How to Manage Multiple Writing Projects

When it comes to writing, I’m not a very good multi-tasker. I tend to get obsessive over whatever piece of work I’m dealing with at the time and can find it very hard to switch between several uncompleted projects. Yet, in the past couple of weeks I have started this blog, two short stories and am planning the outline for a novel. I realize that if I stand a chance of committing to any of these activities in the long term I’m going to need a strategy for dealing with multiple projects.

I can imagine that I’m not the only one who struggles with this issue. Time is precious, especially if you have a day job and a family and write only in your spare time. So with the help of the Google (and taking some inspiration from my day job where I frequently juggle several tasks at once) I’ve identified some top tips for successful management of multiple writing projects which I’d like to share with you today.

# Top Tip 1: Write it Down.

No doubt you’ve heard this one before but it bears repeating. Get yourself a notebook. Get a fancy one if you must and keep it with you at all times. Your mind is a fickle friend who will fill your thoughts with the best ideas in the world but will file them away in the trash folder the minute you move onto something else. If you don’t have time to deal your nagging inspiration there and then your notebook will be your Godsend. Keep it with you to jot down just enough so that you can rescue your great idea from the trashcan when you have the time. This is about making your inspiration work for you and to your schedule. Actually, I keep two notebooks, one that sits on my bedside table and one that goes in my handbag.

# Top Tip 2: Focus.

This tip might at first appear contradictory but being able to focus when you’re juggling several things at once is crucial to success. The late Steve Jobs said that ‘Focus is about saying no” and they truly are words to live by. When you are working on several projects at once, you have to learn how to stay focused on whatever you are doing right at that moment. If you are prepping the outline for your novel then you are prepping the outline for your novel and not thinking about how your latest short story should end. If thoughts about other projects pop into your head, see Top Tip 1.

Focusing can also mean making the difficult decision to abandon things that just aren’t working. You might have a book project, several short stories, some poetry, some blog posts etc etc and if they are all demanding your time then you have to accept that it will either take much longer to complete any one of these tasks or the quality of your work will suffer. Focus, then, is about deciding what really matters, recognizing when a project is not bringing you any value and having the strength to let it go.

# Top Tip 3: Make a List and use the Pomodoro Technique.

So when you have a ton of different projects on the go, the one thing you want to be is productive. You’re a busy person and don’t have the time to procrastinate. Problem is, if you are overwhelmed by the sheer scale of what you need to achieve, then the little monkey inside your head claps his tiny cymbals together and asks you if there is anything good on YouTube. Before you know it you’ve spent three hours finding your way to the weird part of the internet but at least you now know what Game of Thrones character you are and that John Lennon is alive and well and living in Malta.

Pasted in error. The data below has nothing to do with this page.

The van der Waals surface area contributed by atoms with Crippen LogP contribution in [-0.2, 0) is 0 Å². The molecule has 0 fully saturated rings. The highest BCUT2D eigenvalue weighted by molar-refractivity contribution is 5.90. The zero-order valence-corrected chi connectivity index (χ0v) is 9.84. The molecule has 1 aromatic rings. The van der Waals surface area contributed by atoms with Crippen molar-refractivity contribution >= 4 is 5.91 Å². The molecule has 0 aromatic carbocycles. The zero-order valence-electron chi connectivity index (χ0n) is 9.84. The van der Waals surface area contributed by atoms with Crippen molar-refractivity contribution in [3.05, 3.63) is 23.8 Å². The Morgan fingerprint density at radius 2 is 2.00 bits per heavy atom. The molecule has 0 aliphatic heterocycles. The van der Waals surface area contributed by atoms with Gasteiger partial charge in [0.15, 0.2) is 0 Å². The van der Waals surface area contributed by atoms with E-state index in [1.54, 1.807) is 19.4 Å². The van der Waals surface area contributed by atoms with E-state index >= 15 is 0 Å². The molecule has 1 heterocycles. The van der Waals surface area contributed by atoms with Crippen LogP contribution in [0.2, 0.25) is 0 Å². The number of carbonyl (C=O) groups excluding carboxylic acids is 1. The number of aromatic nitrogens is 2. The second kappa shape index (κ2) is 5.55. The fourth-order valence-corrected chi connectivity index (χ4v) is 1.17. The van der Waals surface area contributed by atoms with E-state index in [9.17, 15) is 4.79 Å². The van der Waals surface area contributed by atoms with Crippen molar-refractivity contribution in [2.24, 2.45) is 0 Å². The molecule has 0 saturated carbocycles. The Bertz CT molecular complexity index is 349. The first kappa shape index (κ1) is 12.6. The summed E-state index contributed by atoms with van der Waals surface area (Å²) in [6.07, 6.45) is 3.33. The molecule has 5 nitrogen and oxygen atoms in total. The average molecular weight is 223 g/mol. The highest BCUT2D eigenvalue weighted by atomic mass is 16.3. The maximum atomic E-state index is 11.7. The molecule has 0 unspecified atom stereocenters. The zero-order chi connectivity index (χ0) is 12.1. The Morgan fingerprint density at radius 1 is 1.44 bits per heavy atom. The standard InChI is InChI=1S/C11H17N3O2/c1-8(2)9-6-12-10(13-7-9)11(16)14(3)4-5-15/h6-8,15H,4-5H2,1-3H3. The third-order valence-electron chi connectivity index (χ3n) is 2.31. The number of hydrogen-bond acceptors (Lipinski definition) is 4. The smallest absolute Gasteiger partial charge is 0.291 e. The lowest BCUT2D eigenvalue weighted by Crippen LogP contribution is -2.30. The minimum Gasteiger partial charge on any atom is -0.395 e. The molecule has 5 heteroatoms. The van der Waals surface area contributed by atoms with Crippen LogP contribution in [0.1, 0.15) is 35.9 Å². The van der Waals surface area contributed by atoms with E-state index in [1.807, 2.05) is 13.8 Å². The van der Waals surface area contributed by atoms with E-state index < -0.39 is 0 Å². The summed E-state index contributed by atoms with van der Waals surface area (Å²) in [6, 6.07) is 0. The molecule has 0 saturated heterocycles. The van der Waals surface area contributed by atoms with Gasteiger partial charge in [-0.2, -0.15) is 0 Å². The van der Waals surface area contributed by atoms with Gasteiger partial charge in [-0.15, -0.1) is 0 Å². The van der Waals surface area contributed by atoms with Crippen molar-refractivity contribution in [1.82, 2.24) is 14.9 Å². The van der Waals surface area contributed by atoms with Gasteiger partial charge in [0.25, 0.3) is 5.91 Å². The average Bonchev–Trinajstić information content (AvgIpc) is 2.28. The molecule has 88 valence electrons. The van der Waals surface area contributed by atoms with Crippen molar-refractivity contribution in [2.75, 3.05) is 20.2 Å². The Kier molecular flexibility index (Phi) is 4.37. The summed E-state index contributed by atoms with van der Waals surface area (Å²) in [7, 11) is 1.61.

There are a ton of great websites out there (e.g. LifeHacker) with brilliant tips to improve your productivity but I’ve found that there are two techniques that work well for me – list making and Pomodoro. I write a list in a very specific way. Each item on the list will be accomplishable within a day (or two at most) and will be written using a verb (i.e as I cross items off my list I can clearly state that I have done something). This way I can see exactly what needs to be done but, more importantly, I get that lovely feeling of satisfaction as I cross things off the list.

The Pomodoro technique has been well illustrated on many other websites but in brief it is about breaking down your workload into 20-25 minutes chunks with short 5 minute breaks in between sessions. This helps with Top Tip 2 but also allows you to put a time limit on the different task that you’ve set for yourself. I strongly recommend it for anyone who has trouble with procrastinating (which of course is everyone right?).

# The Lesser Spotted Tip: Ignore your Inner Critic – He’s a Bastard.

This is a tough one because my inner critic is a bastard and he’s loud too. At some point you’ll get that sinking punch in the gut feeling that what your doing is useless, pointless and that everyone is going to laugh at you. But you have to ignore the inner critic because if you give up, he wins and you’ll never get to know that he was full of it.

# A Tipple for the Road: In Praise of the Multi-Project

This last point is not so much a tip so much as it is a note of gratitude towards the multi-project workload. Generally, I feel that working on several things at once sucks a minty one. I’d prefer a nice linear factory model where I produce one piece of work at a time. Except that’s not reality and, since I have to live in the real world, the multi-project and I must learn to get along. So here it is – having multiple projects may well mean no more writers block. If you get stuck on one project you can move on to something else until the problem dislodges itself. This is a big plus.

So how about you? Have you got any great tips for working on several projects at once? Do you excel at spinning plates?

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